In any event, it was high time, for Cassie to feed herself. Thus began the days of finger foods. I thought this would make life easier. I was wrong. Cassie’s typical meal consisted of things like Cheerios, shredded cheese, cut up and served with little bits of bread, maybe some diced up lunch meat. And milk. She always had milk. In fact, she’d usually ignore the rest of the food and just drink milk. The kid lived on a diet of milk and air, I swear to you. I remember when I gave her spaghetti, the meal that went everywhere - in her hair, on her face, all over her body, all over the dining room, down her diaper... Some of it must have made it into her mouth because it also came out of her diaper again later on.

She’d eat Cheerios, but only if they were properly prepared. Cassie liked to put them in her mouth, get them good and gummy, and then hide them under the lining of her high chair. The next day, she would crawl over to the chair, pull up, and dig out those stale, gooey Cheerios and stuff them in her mouth. The first time I caught her doing this, she just waved at me and smiled, soggy cereal spilling out the corners of her mouth.

But those days were easy compared to what came next. As Cassie got older, she also became pickier. Suddenly, I was spending 20 minutes trying to figure out what to feed her, only to have her reject the entire plate night after night. She got top of the line kids meals, while I only had five minutes to heat up leftovers for myself and Michael. It was miserable. I finally decided Cassie would have to eat what we were eating, because I just couldn’t keep catering to her. And if she refused the food? Well, she could go to be hungry. And that's pretty much how meals went for the next couple of years. Then Sam came along and we went through the same routine all over again. At least Sam wasn’t colicky, but she did insist on nursing through every single meal I sat down to.

Now we’re back to finger foods again and once more I find myself trying to feed to picky eaters. We eat a lot of leftovers in our house, and Cassie hates leftovers so she walks away from a full plate a lot of times. Sam, on the other hand, will eat everything in sight. However, I can’t get the food on the table fast enough for her. So while Cassie sits there and whines, “I don’t like this!” Sam sits there and screams to be fed. Meanwhile I'm running around the kitchen like crazy trying to get somebody eat something.

Because Cass rejects so many meals, I’ve had to come up with a strategy to keep her from wasting away. When I put her meal on the table, I tell her how many bits of each item on her plate she has to eat in order to get a treat. For example, she must eat four bites of steak, five bits of yams, and six bites of green beans. This sort of works. At least the meal is no longer a battle. Cassie eats the prescribed number of bites and she can have a treat. If she doesn’t she can leave the table but no treat. Still, this plan has its flaws.

“Mommy how many numbers do I have to eat?” she asks.

“You have to have seven bites of green beans, five bites of yams and four bites of steak,” I tell her.

Cassie pokes around at her plate until everything is good and mixed up. “Mommy, I’m done. Can I have a treat?”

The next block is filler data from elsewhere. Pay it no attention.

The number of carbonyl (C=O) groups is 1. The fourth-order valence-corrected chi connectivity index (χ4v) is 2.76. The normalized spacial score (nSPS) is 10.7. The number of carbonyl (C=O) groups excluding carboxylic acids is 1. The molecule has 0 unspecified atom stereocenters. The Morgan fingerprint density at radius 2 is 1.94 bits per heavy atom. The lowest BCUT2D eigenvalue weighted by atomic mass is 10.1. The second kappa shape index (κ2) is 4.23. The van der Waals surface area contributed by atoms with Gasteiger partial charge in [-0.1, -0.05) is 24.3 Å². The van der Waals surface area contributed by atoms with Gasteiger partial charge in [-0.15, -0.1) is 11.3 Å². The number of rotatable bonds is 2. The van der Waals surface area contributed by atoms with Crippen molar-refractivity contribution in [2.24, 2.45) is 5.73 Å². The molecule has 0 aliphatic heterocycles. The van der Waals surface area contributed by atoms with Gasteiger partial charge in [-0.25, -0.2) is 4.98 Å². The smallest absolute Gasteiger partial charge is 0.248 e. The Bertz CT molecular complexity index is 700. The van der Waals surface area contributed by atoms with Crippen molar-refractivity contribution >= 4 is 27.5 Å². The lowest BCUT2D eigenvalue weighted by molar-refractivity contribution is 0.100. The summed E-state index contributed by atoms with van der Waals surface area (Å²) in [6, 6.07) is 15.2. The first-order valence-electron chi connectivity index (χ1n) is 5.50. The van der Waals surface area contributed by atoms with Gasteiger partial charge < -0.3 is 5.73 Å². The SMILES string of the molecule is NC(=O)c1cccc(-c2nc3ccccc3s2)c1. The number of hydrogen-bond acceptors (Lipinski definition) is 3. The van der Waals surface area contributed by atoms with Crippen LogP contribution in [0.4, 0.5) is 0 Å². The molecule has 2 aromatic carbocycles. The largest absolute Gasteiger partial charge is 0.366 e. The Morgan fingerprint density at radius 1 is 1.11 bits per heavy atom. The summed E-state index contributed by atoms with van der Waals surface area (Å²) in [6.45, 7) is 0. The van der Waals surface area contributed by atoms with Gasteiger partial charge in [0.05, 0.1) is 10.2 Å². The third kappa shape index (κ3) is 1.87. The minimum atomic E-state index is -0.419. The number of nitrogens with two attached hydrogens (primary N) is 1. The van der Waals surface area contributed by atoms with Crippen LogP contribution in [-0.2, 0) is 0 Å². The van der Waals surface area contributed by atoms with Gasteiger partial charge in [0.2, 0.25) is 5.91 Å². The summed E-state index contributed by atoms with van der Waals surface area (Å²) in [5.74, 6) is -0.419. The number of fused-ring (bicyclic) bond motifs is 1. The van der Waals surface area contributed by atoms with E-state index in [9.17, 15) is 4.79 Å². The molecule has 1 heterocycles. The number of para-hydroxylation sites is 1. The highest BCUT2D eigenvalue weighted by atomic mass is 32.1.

“Uh, no. All you did is mix things up. You have to put the food in your mouth, chew it and swallow.”

“How many bites?”

“Seven bites of green beans, five bites of yams and four bites of steak,” I repeat.

Cassie draws the meal out into a long torturous process. I have to watch every single bite as it goes into her mountain. Otherwise, I have no idea how much she actually ate or whether or not she deserves a treat. While I’m watching her, I’m also trying desperately to cut up food for Sam to eat. Even with my little “bites” strategy, Cassie will still often leave the table with her plate untouched. I have made a mistake a few times of taking the food off Cassie's plate and sliding onto Sam's tray instead of saving it for Cass to eat later. Sam is always happy to eat whatever Cassie rejected. Unfortunately, every time I do this, Cassie invariably comes back right before bedtime and says, “I'm still hungry,” and of course we have nothing to feed her so we have to put together another plate for her to reject yet again.

The strange thing about feeding two kids as opposed to one is that this time around, I’m actually losing weight. Remember, no matter how many meals I missed because of Cassie, I still couldn’t drop those last ten pounds. Now however, I’m turning into the amazing shrinking mommy. In fact, I weight ten pounds less than I did when I got pregnant with Sam. Some of you might think this is a good thing. It isn’t. I don't want to lose this much weight. I am not trying to lose weight, and I am in fact eating as much as I can, and exercising less than normal, and yet I’m still slowly losing weight. The pounds are dropping away and I'm afraid if I stand in the shower one day I’ll slip down the drain. My clothes just hang on me. I know for a fact my pants are going to fall off one day and I'm going to moon everybody in public. And people keep telling me I look too thin, or else I look ill.

I went to a doctor, who drew six vials of blood, thus making me 3 pounds lighter. The test results came back negative for everything. No thyroid, problems, no diseases, no nothing. I go back on Monday to decide what to do next. Maybe I’ve somehow discovered how to live on air, like Cassie does. Who knows? I can tell you one thing though. Both kids are asleep right now. I think while no one is watching I'm going to grab myself a meal.